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#+title: Elegant Functional Programming Application Architecture
#+description: An elegant and working code architecture
#+keywords: blog static
#+author: Yann Esposito
#+email: yann@esposito.host
#+date: [2021-09-26 Sun]
#+lang: en
#+options: auto-id:t
#+startup: showeverything
In this article I will expose you about how to architect your application
using function programming paradigm.
It is not tied to any programming language.
The principles in this article could probably be used by most programming
languages.
* Pre
:PROPERTIES:
:CUSTOM_ID: pre
:END:
First note that many /functional programming languages/ are not functional.
They all provide holes in order to trick the system to be faster.
Also for internal use, some advanced feature might be provided.
1. Type-classes ; this is not something I consider belongs to functional programming.
2. Clojure Protocols, ~defmulti~ ; are not something I would consider belongs
to functional programming.
And many other languages features.
Let be radical functional programmer.
Radical, means going back to the roots.
So here we go.
Functional programming is about manipulating functions with the meaning of
*mathematical functions* not what most programming language call functions.
A "function" in C, Clojure, Python, Java, Javascript is *not* a function in
the functional programming sense.
OTOH in Haskell it is /often/ a real function, but not always.
So a mathematical function is something that takes a bunch of parameters
and return a value (or not, we should allow partial functions unfortunately).
And if you provide the same parameter twice the result will always be the same.
Also, it should not have any side effect, for example, it should log, emit
sounds, ... nothing.
Whoa whoa... Give me a minute here. Why would we want to ... do nothing at
all?
Isn't writing an application about doing things?
Yes, it is.
Let just say, that, you generally, don't need more than plunging a
pure function graph into a context where an interpreter will be able to use
and this big pile of pure functions will be used to have side effect.
A big ball of pure functions are reproducible, easy to test, easy to
analyze and reason about.
Easy to expose business logic out of technical detail to access data,
etc...
So I will provide a system as radical, and simple as possible that will
have a lot of good properties that advanced functional programming methods
(like Monad, Monads transformers, Free Monads, Effect systems) are trying
to achieve.
* The Architecture
:PROPERTIES:
:CUSTOM_ID: the-architecture
:END:
The main architecture is based on the /Service/ paradigm.
A service will be a sub-application living at runtime, it will depends on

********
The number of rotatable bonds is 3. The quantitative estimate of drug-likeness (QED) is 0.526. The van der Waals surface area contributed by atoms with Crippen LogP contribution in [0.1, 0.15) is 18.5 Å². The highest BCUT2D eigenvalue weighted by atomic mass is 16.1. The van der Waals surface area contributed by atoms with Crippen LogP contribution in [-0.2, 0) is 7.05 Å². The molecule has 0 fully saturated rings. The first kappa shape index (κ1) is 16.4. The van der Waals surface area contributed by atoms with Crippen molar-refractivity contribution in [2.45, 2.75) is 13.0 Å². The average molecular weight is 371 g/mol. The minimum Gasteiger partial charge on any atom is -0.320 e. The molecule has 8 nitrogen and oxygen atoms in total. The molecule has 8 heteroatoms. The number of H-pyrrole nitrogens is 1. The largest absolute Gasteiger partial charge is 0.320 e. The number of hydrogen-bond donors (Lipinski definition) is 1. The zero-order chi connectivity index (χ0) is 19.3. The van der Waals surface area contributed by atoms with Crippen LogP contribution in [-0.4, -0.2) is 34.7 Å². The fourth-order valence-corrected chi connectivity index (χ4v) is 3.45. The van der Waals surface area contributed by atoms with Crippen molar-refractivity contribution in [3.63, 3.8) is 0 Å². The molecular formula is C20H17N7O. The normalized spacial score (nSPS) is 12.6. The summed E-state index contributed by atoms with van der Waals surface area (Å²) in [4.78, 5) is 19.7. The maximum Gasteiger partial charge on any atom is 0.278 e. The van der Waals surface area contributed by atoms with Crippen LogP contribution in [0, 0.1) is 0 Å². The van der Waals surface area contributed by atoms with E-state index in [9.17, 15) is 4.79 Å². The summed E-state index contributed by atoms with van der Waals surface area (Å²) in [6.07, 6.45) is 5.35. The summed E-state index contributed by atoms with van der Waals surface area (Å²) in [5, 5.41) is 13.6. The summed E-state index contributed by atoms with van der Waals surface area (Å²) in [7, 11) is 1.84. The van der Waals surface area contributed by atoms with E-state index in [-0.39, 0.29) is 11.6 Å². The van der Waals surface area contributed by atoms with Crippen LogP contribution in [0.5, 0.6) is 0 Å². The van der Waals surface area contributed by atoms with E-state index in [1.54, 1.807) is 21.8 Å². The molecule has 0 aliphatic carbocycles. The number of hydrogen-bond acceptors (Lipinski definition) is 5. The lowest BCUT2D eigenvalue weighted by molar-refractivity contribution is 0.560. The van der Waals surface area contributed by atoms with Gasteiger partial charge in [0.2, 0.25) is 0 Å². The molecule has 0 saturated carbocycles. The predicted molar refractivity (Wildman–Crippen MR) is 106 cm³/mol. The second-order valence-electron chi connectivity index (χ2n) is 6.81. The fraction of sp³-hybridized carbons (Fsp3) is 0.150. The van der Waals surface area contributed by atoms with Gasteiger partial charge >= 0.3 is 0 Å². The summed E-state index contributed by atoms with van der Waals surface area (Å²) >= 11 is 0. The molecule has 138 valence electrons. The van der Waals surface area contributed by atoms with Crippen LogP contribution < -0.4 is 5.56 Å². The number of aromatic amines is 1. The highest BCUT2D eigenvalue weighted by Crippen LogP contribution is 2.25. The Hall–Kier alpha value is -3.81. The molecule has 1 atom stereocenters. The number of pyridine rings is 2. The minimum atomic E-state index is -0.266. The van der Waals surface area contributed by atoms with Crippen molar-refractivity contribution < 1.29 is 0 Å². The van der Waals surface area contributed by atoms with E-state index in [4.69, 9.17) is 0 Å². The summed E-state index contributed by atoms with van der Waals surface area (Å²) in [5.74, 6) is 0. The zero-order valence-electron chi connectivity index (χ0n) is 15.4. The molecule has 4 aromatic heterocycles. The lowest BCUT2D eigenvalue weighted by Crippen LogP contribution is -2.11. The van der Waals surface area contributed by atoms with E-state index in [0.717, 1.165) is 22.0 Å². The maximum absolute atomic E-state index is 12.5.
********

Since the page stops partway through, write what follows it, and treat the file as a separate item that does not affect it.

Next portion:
other services, and have an internal state.
So in the end your application should look like an acyclic graph of services.
Every service has an initialization phase, then a living phase, then a stop phase.
Every service declare a set of methods to be used and every service will
keep an internal implicit state.
Even if this look a lot like Object oriented programming.
It is in fact a quite radical functional programming architecture.
First you declare an /interface/ a bit like in Java. So a lot less powerful
than type classes.
Really, just a declaration that the symbol ~my-interface~ represents a set of
values and functions with some properties (like the number of arguments,
the types, etc...)
Once that is done, you will be able to provide different /instances/ for this /interface/.
This will be useful to have a production instance and one or many test
instances that will be useful to provide reproducible tests.
Then you declare a service as depending on other services a bit like this
(in Clojure syntax):
#+begin_src clojure
(def Interface
(function-1 [arg-1 arg-2] "a function"))
;; Main implementation of /my-service/
(defservice my-service
Interface
[sub-service-1
sub-service-2
,,,
sub-service-n]
(init [initial-ctx]
(let [service-state
(core/init {:sub-service-1 sub-service-1 ,,,})]
(into initial-ctx service-state)))
(function-1 [ctx arg-1 arg-2]
(core/function-1 ctx arg-1 arg-2)))
;; A test implementation of /my-service/
(defservice my-test-service
Interface
[sub-service-1
sub-service-2
,,,
sub-service-n]
(init [initial-ctx]
(let [service-state
(test/init {:sub-service-1 sub-service-1 ,,,})]
(into initial-ctx service-state)))
(function-1 [ctx arg-1 arg-2]
(test/function-1 ctx arg-1 arg-2)))
#+end_src
If you were to do that with say, javascript
#+begin_src clojure
let myInterface = {"function-1": undefined};
let myService =
instanciateService (myInterface,
[subService1,subService2],
function()
{return {"init": function(state) {state.subService1 = subService1;
state.subService2 = subService2;
state.someConfigValue = subService1.getConfig("port")
return state;
},
"function-1": function( arg1 ){ myFunction1( getServiceState(), arg1) }}};
#+end_src
Mainly we need a mechanism to check the returned instanciation really
instanciate all the entries. Depending on the programming language, you
could go more or less far away, add checks at compile time or runtime.
We need a mechanism that will initialize an internal state, and a function
~getServiceState~ that will be used as first parameter of all real
implementation of these functions.
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